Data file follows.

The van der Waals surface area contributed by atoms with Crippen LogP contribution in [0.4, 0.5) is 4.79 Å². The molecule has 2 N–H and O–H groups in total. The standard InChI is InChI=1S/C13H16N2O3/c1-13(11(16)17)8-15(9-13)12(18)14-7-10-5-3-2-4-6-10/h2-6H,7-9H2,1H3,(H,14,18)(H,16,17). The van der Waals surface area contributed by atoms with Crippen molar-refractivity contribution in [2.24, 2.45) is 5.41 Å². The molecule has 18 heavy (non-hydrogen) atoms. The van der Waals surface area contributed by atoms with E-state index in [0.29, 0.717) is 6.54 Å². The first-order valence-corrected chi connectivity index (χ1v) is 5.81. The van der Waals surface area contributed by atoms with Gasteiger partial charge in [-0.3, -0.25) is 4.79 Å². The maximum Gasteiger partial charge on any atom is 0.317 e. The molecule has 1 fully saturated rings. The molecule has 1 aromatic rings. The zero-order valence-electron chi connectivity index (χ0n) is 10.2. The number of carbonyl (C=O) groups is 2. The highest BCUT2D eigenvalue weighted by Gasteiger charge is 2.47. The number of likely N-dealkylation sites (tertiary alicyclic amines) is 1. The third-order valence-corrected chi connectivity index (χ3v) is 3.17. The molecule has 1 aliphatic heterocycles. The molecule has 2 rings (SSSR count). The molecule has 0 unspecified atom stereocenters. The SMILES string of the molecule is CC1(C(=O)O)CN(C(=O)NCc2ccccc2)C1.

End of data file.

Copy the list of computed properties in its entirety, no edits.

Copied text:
The van der Waals surface area contributed by atoms with Crippen LogP contribution in [0.4, 0.5) is 4.79 Å². The molecule has 2 N–H and O–H groups in total. The standard InChI is InChI=1S/C13H16N2O3/c1-13(11(16)17)8-15(9-13)12(18)14-7-10-5-3-2-4-6-10/h2-6H,7-9H2,1H3,(H,14,18)(H,16,17). The van der Waals surface area contributed by atoms with Crippen molar-refractivity contribution in [2.24, 2.45) is 5.41 Å². The molecule has 18 heavy (non-hydrogen) atoms. The van der Waals surface area contributed by atoms with E-state index in [0.29, 0.717) is 6.54 Å². The first-order valence-corrected chi connectivity index (χ1v) is 5.81. The van der Waals surface area contributed by atoms with Gasteiger partial charge in [-0.3, -0.25) is 4.79 Å². The maximum Gasteiger partial charge on any atom is 0.317 e. The molecule has 1 fully saturated rings. The molecule has 1 aromatic rings. The zero-order valence-electron chi connectivity index (χ0n) is 10.2. The number of carbonyl (C=O) groups is 2. The highest BCUT2D eigenvalue weighted by Gasteiger charge is 2.47. The number of likely N-dealkylation sites (tertiary alicyclic amines) is 1. The third-order valence-corrected chi connectivity index (χ3v) is 3.17. The molecule has 1 aliphatic heterocycles. The molecule has 2 rings (SSSR count). The molecule has 0 unspecified atom stereocenters. The SMILES string of the molecule is CC1(C(=O)O)CN(C(=O)NCc2ccccc2)C1.